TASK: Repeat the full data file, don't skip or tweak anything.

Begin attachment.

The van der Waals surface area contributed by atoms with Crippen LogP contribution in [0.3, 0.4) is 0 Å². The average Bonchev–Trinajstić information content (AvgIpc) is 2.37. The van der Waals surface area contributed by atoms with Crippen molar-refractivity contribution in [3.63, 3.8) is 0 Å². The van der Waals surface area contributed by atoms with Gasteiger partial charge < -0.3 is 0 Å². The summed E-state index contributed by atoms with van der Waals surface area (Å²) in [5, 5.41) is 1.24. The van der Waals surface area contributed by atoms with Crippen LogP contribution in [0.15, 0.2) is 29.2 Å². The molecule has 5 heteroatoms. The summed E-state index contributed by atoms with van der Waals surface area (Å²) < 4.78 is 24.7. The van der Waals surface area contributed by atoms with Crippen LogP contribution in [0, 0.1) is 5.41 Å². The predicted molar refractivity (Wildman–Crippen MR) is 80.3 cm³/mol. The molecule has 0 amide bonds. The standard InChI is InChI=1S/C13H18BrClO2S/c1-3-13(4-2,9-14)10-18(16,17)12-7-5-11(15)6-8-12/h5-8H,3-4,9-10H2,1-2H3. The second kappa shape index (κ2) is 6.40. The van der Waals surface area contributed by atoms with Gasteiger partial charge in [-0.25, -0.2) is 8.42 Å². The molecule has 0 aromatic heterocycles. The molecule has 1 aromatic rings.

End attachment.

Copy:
The van der Waals surface area contributed by atoms with Crippen LogP contribution in [0.3, 0.4) is 0 Å². The average Bonchev–Trinajstić information content (AvgIpc) is 2.37. The van der Waals surface area contributed by atoms with Crippen molar-refractivity contribution in [3.63, 3.8) is 0 Å². The van der Waals surface area contributed by atoms with Gasteiger partial charge < -0.3 is 0 Å². The summed E-state index contributed by atoms with van der Waals surface area (Å²) in [5, 5.41) is 1.24. The van der Waals surface area contributed by atoms with Crippen LogP contribution in [0.15, 0.2) is 29.2 Å². The molecule has 5 heteroatoms. The summed E-state index contributed by atoms with van der Waals surface area (Å²) < 4.78 is 24.7. The van der Waals surface area contributed by atoms with Crippen LogP contribution in [0, 0.1) is 5.41 Å². The predicted molar refractivity (Wildman–Crippen MR) is 80.3 cm³/mol. The molecule has 0 amide bonds. The standard InChI is InChI=1S/C13H18BrClO2S/c1-3-13(4-2,9-14)10-18(16,17)12-7-5-11(15)6-8-12/h5-8H,3-4,9-10H2,1-2H3. The second kappa shape index (κ2) is 6.40. The van der Waals surface area contributed by atoms with Gasteiger partial charge in [-0.25, -0.2) is 8.42 Å². The molecule has 0 aromatic heterocycles. The molecule has 1 aromatic rings.